Dodgers Week Two Recap: The Good, The Bad, The Ugly



Would you believe, the part of this article that took me the longest was to decide whether the week that just ended was week two or week three? Fortunately for me, I did the smart thing and look at the first installment of this series, excellently written by Blake Coble last week. See, he made the astute call to just impound the couple of games from the end of March into the first week. No muss, no fuss. I digress, you’re not here to read about my pseudo-creative dilemmas. Here is a brief but astute Dodgers recap for the week.

Record for the week: 2-3

Season record: 5-9

The Good

Well, when you only win two out of five games in a week where you face off against an American League cellar dweller and a division rival, the good isn’t always something that jumps out. In this case though, some key pitchers stood out on their merits. First, Hyun Jin Ryu was utterly dominant in his start against the A’s, throwing six shutout frames and striking out eight.

It shouldn’t come as any huge surprise when a talented pitcher has a great game, but Ryu’s first start of the season was an oil spill in which he couldn’t find the plate and didn’t complete four innings. Bad starts happen but when they happen to a guy who missed two full seasons with a bum shoulder, they conjure up some fears. If his last start was any indicator though, Ryu is healthy and primed to offer great production from the number five spot in the rotation.

Another pitcher whose season got off to a dubious start was closer Kenley Jansen. First, there was a game-losing home run to Joe Panik. Then a game-tying three run shot to Chris Owings to cap off a blown save. Then a somewhat rickety save conversion against the Giants. That brutal cutter of his, normally sitting in the 93-94 mph range was hovering around 90, and the whispers were starting. Well, whether it was a mechanical tweak or merely rounding into form, the velocity is creeping back up and his last couple of outings were back to what we expect from our dominant closer. The heater isn’t quite all the way back to where it has been, but it’s getting there.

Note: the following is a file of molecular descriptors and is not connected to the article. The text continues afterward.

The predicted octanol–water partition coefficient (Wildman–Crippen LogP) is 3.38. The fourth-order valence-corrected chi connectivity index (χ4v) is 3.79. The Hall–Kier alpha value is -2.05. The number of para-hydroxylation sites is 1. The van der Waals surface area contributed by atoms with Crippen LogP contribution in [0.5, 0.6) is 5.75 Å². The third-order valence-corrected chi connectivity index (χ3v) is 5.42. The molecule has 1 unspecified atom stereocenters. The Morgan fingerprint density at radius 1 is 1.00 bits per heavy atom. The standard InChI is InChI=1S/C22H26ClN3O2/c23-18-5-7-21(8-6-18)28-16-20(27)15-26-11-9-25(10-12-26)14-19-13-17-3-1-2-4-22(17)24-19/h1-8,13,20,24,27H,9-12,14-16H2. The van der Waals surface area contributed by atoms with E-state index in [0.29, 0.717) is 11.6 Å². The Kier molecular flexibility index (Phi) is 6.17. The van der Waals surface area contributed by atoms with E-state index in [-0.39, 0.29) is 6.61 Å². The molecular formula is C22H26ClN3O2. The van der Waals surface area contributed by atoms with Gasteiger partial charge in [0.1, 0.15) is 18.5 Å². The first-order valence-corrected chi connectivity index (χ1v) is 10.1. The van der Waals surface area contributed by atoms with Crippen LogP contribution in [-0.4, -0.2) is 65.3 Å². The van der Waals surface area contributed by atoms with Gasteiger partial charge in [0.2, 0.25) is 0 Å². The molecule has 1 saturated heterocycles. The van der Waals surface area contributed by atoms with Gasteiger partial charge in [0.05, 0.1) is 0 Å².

Lastly, and this should come as no surprise, but ace Clayton Kershaw delivered his best performance of the young season to avoid a sweep at the hands of the Diamondbacks, fanning 12 over seven dominant innings, a solo shot by Paul Goldschmidt accounting for Arizona’s only run. Kershaw is getting a little more dinger-prone as we progress later in his career, but it appears to simply be a cost of doing business. His approach of throwing first pitch fastball strikes makes him a little more vulnerable, but his commitment to getting ahead in the count is a big reason why he’s so frequently able to complete seven or eight innings in a very manageable number of pitches. He’s still the best in the game, no offense to Max Scherzer or Corey Kluber.

Honorable mention: Yasiel Puig’s results are starting to match his peripherals. Despite a great average exit velocity, he was hitting less than .200. After a couple of doubles on Saturday and a couple of runs knocked in on Sunday, it appears his luck may be on the upswing. He’s one to watch in the near future.

The Bad

The bullpen. It’s one thing if your stud ace gives up one or two solo shots over seven or eight quality innings, but when your guys whose job is getting one to three hitters out start giving up long balls, you start feeling like leads aren’t safe late in games. The loss of Brandon Morrow and Tony Watson from last year’s World Series runner-up roster figured to leave a little bit of a mark, but the front office has done a good job in recent years of finding quality relief pitching on the cheap.